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Given the file:

$ cat file
1
a
C
B
2
c
3
A
b

By default sort will:

$ sort file
1
2
3
a
A
b
B
c
C

With LC_COLLATE=C so will sort in uppercase letter before lowercase:

$ LC_COLLATE=C sort file
1
2
3
A
B
C
a
b
c

Is it possible to get sort to reverse the case ordering, that is digits, lowercase then uppercase?

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I'm no expert but I have never seen locale that defines collation like this. AFAIK this collation is only in C where it is based on ASCII values. (Normally I would just solve this by a script.)

However, I have never done this but you might want to look at localedef(1) and locale(5) manpages to get understanding of how locales are defined and eventually define your own one.

Also don't forget that if there are any diacritics or special characters, C locale will not treat them as you might want to. For example, it will not put á near a or Ł near L. In such cases, the language's native locale would be probably a better starting point.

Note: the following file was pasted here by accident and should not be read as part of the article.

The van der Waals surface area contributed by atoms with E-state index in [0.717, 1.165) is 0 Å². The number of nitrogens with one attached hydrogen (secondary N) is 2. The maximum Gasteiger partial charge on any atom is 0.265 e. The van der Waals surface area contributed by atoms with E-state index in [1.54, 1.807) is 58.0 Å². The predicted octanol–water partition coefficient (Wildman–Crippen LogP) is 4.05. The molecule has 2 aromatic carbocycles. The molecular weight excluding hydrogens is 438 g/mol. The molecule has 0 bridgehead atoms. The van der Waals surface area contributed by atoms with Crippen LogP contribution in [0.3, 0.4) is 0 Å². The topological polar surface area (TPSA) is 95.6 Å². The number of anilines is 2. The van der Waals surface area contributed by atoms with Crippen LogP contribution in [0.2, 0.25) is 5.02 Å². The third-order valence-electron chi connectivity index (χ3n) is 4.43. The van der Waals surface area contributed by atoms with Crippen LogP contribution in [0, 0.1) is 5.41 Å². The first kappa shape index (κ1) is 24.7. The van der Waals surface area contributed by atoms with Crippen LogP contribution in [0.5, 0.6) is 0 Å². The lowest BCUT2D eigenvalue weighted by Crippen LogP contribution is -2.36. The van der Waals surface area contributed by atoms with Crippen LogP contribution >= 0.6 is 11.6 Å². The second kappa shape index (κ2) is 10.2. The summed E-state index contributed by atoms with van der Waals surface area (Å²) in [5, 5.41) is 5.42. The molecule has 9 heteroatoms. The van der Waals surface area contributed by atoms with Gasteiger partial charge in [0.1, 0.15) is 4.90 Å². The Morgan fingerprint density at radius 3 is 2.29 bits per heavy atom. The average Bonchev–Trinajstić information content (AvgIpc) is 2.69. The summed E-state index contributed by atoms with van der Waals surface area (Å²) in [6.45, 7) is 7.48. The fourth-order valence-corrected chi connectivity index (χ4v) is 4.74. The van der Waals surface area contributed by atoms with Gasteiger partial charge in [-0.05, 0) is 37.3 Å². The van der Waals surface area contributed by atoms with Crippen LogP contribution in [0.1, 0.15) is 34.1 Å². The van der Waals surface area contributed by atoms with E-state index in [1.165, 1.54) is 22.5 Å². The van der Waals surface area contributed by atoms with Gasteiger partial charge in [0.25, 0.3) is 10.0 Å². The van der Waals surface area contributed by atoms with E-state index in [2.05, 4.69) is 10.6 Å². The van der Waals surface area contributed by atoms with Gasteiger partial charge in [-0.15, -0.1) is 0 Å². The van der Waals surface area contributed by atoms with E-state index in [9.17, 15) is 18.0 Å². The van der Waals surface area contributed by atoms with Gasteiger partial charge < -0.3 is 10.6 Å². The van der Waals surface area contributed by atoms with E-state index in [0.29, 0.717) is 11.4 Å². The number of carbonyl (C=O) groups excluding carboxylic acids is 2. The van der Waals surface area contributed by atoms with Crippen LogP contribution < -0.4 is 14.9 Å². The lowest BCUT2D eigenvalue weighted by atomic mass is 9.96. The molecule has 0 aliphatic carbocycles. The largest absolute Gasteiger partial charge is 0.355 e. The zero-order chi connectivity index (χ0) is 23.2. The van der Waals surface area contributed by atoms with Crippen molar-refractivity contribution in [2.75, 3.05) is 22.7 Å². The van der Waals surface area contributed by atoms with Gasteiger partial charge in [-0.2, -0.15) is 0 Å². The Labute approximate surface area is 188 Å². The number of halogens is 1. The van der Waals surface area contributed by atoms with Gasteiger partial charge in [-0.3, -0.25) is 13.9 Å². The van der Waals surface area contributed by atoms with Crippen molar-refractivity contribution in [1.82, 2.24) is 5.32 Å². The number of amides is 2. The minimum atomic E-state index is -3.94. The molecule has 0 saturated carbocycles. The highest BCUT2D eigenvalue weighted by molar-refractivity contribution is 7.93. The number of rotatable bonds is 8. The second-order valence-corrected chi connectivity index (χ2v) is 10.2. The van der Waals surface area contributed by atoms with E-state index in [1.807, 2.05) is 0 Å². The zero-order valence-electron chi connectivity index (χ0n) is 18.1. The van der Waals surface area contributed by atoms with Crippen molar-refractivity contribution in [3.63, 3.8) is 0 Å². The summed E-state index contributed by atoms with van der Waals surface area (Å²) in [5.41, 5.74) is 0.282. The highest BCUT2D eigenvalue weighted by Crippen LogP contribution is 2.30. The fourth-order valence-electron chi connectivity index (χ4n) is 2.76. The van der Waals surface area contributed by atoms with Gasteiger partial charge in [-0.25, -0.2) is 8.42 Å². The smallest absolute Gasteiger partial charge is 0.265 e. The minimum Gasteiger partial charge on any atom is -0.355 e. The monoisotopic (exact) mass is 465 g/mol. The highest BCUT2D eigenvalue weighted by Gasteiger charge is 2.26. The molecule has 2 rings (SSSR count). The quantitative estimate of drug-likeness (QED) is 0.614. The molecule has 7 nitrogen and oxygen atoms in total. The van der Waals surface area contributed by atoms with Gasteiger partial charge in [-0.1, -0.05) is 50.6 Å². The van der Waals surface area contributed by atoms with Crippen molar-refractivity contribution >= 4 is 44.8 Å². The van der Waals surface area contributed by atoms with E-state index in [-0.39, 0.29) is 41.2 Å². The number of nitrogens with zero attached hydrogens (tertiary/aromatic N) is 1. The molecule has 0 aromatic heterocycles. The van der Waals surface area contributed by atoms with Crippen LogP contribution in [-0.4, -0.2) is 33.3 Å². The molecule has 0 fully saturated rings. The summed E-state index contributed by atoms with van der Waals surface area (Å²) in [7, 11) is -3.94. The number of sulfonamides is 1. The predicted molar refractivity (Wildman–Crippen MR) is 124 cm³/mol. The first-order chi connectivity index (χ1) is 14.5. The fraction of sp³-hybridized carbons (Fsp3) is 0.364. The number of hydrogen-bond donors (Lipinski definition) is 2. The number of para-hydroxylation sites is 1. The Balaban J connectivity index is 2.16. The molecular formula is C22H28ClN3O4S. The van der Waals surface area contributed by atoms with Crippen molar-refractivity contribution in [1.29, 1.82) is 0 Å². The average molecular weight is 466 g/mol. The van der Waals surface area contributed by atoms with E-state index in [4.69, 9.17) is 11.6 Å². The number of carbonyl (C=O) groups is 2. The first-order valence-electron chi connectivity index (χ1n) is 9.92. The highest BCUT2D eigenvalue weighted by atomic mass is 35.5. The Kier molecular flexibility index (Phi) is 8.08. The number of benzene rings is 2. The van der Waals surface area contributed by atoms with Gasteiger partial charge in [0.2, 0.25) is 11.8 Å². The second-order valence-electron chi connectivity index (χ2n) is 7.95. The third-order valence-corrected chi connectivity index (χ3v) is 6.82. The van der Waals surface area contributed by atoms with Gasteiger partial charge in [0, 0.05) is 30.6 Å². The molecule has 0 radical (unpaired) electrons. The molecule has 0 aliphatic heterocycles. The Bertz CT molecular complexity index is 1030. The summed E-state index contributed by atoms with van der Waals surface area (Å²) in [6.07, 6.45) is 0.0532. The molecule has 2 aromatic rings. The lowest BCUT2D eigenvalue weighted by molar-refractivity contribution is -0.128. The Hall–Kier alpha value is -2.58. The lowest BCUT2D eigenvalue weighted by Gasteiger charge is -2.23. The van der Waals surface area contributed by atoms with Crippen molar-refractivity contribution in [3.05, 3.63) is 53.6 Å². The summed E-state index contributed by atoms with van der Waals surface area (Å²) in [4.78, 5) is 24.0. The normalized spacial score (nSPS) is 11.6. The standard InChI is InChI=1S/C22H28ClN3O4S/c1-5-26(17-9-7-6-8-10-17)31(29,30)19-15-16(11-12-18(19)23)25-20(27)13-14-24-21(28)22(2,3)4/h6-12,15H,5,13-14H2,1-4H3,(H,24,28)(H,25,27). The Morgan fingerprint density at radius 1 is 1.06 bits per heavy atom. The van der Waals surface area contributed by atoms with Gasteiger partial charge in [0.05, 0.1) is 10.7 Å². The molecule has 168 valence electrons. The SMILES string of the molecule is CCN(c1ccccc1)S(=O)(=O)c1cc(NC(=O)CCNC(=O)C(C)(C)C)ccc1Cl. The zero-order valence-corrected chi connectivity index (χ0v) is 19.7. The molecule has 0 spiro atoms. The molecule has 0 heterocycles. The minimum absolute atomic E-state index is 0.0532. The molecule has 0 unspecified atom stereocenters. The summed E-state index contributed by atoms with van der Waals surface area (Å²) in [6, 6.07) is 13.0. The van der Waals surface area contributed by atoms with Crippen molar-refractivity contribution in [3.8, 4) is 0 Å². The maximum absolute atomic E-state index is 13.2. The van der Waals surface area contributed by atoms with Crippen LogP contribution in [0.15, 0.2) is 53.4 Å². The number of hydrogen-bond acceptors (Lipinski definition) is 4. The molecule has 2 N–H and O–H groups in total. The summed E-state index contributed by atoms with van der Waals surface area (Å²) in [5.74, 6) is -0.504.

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LC_COLLATE="en_US.UTF-8"; sort file
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This doesn't sort lowercase before uppercase? ideone.com/Gtyg4Z – iiSeymour May 10 '13 at 16:06
    
Hmm, in my case, it did using your example. – unxnut May 10 '13 at 16:59

Setting LC_COLLATE=C is not always sufficient to sort uppercase before lowercase. You may need to set LC_ALL=C.

That will also take into account non-alphanumeric and even non-printable characters, but if you don't want that there are options -d and -i (described in man sort) to will turn that off.

It will probably fail badly with multibyte input though, such as UTF-8 with non-ASCII characters.

To get lowercase (in order) before uppercase (in order), the best way I can think of that doesn't involve breaking out a full-fledged programming language is inverting the case of all the letters before the sort, and inverting them back afterwards.

tr 'a-zA-Z' 'A-Za-z' < file | LC_ALL=C sort | tr 'a-zA-Z' 'A-Za-z'
share|improve this answer
    
The question is how to get lowercase first not uppercase. – iiSeymour Jul 8 at 15:54
    
@iiSeymour I don't know how I missed that; probably because I was dealing with a machine on which LC_COLLATE=C was somehow not sufficient to separate out upper and lower cases, and stumbled on this SE question while searching for a solution. Edited. – Law29 Jul 8 at 17:17

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